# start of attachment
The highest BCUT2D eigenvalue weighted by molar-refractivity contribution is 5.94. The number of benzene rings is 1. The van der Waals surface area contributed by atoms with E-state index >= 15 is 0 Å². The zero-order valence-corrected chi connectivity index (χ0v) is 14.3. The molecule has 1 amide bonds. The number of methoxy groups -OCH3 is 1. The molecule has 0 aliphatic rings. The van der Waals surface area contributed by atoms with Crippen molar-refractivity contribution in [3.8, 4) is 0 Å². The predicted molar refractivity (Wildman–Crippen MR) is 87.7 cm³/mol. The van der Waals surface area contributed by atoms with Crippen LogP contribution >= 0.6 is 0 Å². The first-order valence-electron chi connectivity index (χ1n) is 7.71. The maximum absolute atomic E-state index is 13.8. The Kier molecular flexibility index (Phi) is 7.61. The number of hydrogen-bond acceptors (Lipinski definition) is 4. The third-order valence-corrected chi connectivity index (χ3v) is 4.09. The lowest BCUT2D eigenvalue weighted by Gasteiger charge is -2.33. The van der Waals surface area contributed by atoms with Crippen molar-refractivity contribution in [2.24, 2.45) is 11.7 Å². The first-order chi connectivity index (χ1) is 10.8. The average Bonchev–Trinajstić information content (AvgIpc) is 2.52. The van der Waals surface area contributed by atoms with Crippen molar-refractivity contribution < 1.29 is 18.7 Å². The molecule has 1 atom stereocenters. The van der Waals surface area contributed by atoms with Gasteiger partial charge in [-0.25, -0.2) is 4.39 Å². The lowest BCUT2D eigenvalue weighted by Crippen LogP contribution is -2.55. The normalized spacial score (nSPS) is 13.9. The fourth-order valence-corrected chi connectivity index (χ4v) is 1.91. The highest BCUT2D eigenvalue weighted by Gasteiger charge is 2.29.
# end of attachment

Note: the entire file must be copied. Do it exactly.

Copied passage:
The highest BCUT2D eigenvalue weighted by molar-refractivity contribution is 5.94. The number of benzene rings is 1. The van der Waals surface area contributed by atoms with E-state index >= 15 is 0 Å². The zero-order valence-corrected chi connectivity index (χ0v) is 14.3. The molecule has 1 amide bonds. The number of methoxy groups -OCH3 is 1. The molecule has 0 aliphatic rings. The van der Waals surface area contributed by atoms with Crippen molar-refractivity contribution in [3.8, 4) is 0 Å². The predicted molar refractivity (Wildman–Crippen MR) is 87.7 cm³/mol. The van der Waals surface area contributed by atoms with Crippen LogP contribution >= 0.6 is 0 Å². The first-order valence-electron chi connectivity index (χ1n) is 7.71. The maximum absolute atomic E-state index is 13.8. The Kier molecular flexibility index (Phi) is 7.61. The number of hydrogen-bond acceptors (Lipinski definition) is 4. The third-order valence-corrected chi connectivity index (χ3v) is 4.09. The lowest BCUT2D eigenvalue weighted by Gasteiger charge is -2.33. The van der Waals surface area contributed by atoms with Crippen molar-refractivity contribution in [2.24, 2.45) is 11.7 Å². The first-order chi connectivity index (χ1) is 10.8. The average Bonchev–Trinajstić information content (AvgIpc) is 2.52. The van der Waals surface area contributed by atoms with Crippen molar-refractivity contribution < 1.29 is 18.7 Å². The molecule has 1 atom stereocenters. The van der Waals surface area contributed by atoms with Gasteiger partial charge in [-0.25, -0.2) is 4.39 Å². The lowest BCUT2D eigenvalue weighted by Crippen LogP contribution is -2.55. The normalized spacial score (nSPS) is 13.9. The fourth-order valence-corrected chi connectivity index (χ4v) is 1.91. The highest BCUT2D eigenvalue weighted by Gasteiger charge is 2.29.